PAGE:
Episode 7

#7 The Narrow Corridor: A conversation with Daron Acemoglu

Choosing between living under the authority of a leviathan and a life that would be “poor, nasty, brutish, and short” was the centerpiece of Thomas Hobbes’ social contract theory. But how much of a leviathan do we need to ensure that we can live both peacefully and freely? More to the point, how capable do we want a government to be? If every government runs the risk of either being so “capable,” that it can become despotic, or so incapable that it can be absent, then what is the right balance? And what kind of government do we need in order to achieve the Sustainable Development Goals at the local and national level?

Episode 7 of Capital Musings features our first external guest: Daron Acemoglu, Elizabeth and James Killian Professor of Economics at MIT, and the author of “The Narrow Corridor: States, Societies, and the Fate of Liberty.” He offers his answers to these questions as well as his thoughts on whether the SDGs represent the global economy breaking out of the “cage of norms” and towards a new model of economic growth.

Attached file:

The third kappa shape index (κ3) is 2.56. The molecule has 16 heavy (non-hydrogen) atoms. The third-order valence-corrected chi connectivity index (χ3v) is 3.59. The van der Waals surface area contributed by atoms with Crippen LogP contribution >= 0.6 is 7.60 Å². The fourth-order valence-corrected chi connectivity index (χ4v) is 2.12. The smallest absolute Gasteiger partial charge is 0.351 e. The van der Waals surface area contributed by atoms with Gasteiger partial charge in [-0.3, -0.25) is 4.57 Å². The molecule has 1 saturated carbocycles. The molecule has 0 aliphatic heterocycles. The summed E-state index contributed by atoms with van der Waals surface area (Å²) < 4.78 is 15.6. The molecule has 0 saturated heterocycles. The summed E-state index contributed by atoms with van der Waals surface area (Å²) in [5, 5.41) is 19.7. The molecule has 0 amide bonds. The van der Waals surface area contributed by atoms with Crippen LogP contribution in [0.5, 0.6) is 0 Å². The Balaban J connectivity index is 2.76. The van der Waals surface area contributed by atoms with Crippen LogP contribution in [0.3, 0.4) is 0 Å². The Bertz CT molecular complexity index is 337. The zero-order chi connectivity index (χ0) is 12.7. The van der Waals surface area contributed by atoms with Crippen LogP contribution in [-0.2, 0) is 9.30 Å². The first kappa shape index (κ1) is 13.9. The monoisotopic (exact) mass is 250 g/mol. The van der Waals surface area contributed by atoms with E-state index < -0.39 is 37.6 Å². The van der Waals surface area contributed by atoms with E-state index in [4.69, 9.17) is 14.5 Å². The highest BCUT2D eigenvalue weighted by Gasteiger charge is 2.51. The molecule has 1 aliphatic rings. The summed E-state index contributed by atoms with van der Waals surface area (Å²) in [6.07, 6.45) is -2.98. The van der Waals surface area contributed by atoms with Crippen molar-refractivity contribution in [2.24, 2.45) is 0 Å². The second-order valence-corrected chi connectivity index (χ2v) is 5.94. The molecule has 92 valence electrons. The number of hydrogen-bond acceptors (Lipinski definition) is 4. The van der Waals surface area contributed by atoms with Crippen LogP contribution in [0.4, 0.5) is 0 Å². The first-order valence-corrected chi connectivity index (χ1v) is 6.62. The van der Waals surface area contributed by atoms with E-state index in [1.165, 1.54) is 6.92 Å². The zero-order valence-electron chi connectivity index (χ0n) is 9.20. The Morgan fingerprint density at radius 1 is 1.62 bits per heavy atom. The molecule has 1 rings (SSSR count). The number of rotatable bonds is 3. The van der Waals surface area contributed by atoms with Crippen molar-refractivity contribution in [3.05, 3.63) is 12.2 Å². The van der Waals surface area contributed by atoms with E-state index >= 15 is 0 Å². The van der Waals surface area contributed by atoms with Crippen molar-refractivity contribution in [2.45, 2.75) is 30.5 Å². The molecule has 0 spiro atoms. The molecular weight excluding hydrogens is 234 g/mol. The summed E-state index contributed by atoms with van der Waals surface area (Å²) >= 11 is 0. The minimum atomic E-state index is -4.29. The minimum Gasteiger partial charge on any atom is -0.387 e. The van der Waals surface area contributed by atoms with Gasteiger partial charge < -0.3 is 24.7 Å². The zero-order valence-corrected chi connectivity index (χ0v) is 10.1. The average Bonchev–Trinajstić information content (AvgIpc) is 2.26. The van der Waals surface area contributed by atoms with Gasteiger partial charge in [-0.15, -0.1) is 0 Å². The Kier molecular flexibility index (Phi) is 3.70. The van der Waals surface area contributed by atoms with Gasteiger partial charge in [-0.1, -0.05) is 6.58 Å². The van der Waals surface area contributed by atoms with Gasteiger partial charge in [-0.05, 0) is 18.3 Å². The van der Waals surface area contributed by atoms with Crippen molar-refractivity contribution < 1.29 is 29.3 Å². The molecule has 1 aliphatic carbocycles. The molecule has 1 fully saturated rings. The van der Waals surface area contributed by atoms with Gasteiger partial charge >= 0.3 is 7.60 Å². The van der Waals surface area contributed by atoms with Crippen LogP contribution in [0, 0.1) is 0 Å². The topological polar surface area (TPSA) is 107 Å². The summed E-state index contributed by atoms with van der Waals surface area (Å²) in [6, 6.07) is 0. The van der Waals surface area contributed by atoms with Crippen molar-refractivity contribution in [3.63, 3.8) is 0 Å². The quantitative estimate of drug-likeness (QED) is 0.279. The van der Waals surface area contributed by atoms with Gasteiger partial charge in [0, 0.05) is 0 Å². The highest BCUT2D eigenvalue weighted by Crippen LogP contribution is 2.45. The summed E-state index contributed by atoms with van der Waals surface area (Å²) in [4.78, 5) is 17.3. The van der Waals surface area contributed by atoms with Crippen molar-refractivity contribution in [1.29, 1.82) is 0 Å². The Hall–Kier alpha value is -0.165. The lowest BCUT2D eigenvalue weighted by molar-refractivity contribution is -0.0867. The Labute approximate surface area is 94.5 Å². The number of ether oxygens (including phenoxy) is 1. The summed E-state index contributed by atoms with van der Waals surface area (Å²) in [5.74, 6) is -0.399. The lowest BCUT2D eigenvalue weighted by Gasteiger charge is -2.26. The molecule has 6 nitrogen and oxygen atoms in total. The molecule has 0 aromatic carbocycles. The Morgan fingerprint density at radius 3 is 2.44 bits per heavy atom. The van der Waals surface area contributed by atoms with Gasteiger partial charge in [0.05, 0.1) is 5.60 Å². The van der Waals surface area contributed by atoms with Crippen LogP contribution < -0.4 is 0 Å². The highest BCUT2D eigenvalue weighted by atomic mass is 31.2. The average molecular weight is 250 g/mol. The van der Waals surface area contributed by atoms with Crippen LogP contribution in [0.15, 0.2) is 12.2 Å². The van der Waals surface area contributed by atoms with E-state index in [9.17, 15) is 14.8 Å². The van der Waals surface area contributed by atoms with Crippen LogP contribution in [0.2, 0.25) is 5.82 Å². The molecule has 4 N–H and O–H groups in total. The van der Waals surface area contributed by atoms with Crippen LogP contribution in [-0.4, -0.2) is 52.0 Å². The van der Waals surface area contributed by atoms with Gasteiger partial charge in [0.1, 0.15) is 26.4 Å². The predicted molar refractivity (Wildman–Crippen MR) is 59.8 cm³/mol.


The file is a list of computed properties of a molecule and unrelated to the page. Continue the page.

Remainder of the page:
Capital Musings is a production of the Partnerships, Policy and Communications unit of the United Nations Capital Development Fund and UN Web TV.

Producers: Fernando Zarauz, Carlos Macias

About the Podcast

Show artwork for Capital Musings
Capital Musings
Capital Musings is the Podcast show of the UN Capital Development Fund (UNCDF)

Listen for free

About your host

Profile picture for United Nations Capital Development Fund

United Nations Capital Development Fund

The UN Capital Development Fund makes public and private finance work for the poor in the world’s 45 least developed countries (LDCs).

UNCDF offers “last mile” finance models that unlock public and private resources, especially at the domestic level, to reduce poverty and support local economic development.

UNCDF pursues innovative financing solutions through: (1) financial inclusion, which expands the opportunities for individuals, households, and small and medium-sized enterprises to participate in the local economy, while also providing differentiated products for women and men so they can climb out of poverty and manage their financial lives; (2) local development finance, which shows how fiscal decentralization, innovative municipal finance, and structured project finance can drive public and private funding that underpins local economic expansion, women’s economic empowerment, climate adaptation, and sustainable development; and (3) a least developed countries investment platform that deploys a tailored set of financial instruments to a growing pipeline of impactful projects in the “missing middle.’’